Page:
Animals in fiction

There are an estimated four million dogs and two and a half million cats living with us in Australia, and two thirds of homes have a pet (although the 11 million fish inflate this figure!). So why do animals not feature more prominently in writing? We share ‘treetops’ here with a short-legged black dog, Milton, and a long-legged cat, Pippa and I must admit I haven’t thought about featuring them in fiction. I did consider, though, a story about two previous cats, now deceased. One was a big black one who arrived as a stray at six months old, the other a petit tortoiseshell I’d had from a kitten and whom I’d got to keep me company during a year I took off to stay at home and complete my university thesis.

The little one was loving and shy, the big black, tough and streetwise. The stray came to our door one wet, windy winter. Feeling sorry for it, but not really wanting another cat, I put a box with a towel in for it on the porch outside the back door so at least  it could sleep somewhere out of the rain. One morning I got up looking for the little cat only to find her curled up in the box with the stray … Of course my heart melted and of course we adopted big black but once the interloper had joined our household she bullied the little cat mercilessly, who in turn gave way to her adopted sister and just kept out of her vicinity. I always loved my little cat best but she died early and I had big black for eighteen years. I often thought the psychology of this story had a Wuthering Heights-ish dimension but I could never work out how to translate it into fiction.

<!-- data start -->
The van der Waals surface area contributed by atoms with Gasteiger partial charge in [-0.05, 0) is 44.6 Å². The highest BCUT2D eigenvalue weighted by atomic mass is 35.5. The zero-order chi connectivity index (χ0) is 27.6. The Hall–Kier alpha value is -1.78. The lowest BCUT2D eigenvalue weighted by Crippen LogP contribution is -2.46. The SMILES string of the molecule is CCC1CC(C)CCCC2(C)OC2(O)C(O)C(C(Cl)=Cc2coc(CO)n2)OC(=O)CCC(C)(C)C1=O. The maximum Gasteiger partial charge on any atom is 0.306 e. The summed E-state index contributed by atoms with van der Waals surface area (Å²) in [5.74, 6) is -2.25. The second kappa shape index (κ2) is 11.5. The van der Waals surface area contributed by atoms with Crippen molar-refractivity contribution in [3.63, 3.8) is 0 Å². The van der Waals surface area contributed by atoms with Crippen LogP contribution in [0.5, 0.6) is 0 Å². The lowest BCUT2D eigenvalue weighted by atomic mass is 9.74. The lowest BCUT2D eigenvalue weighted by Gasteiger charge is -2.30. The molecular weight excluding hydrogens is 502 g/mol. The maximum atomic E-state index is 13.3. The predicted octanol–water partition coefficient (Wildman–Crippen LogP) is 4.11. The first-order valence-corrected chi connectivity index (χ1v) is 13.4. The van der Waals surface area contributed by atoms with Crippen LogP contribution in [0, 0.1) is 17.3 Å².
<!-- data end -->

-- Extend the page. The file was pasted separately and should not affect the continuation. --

That brings me to the lack of animals in adult fiction. There is Michelle de Kretser’s The Lost Dog (on my ‘to read’ list) and I recall the dogs in Peter Temple’s The Broken Shore. I couldn’t finish this book but the dogs made an impression on me, The dogs, black as licorice, came out of the trees, stopped, heads up, looked around as if seeing the land for the first time. Explorers (TBS). While its not adult fiction Sonya Hartnett’s beautiful and sad Forest, is unforgettable. It is narrated entirely from the POV of wild (yes, some would say ‘feral’) cats. But on the whole you’d have to say animals don’t feature in creative writing to the extent that they inhabit our lives. Could it be that we don’t view them as complex and dramatic, or they are seen as peripheral and are edited out?

Leave a Reply

Your email address will not be published. Required fields are marked *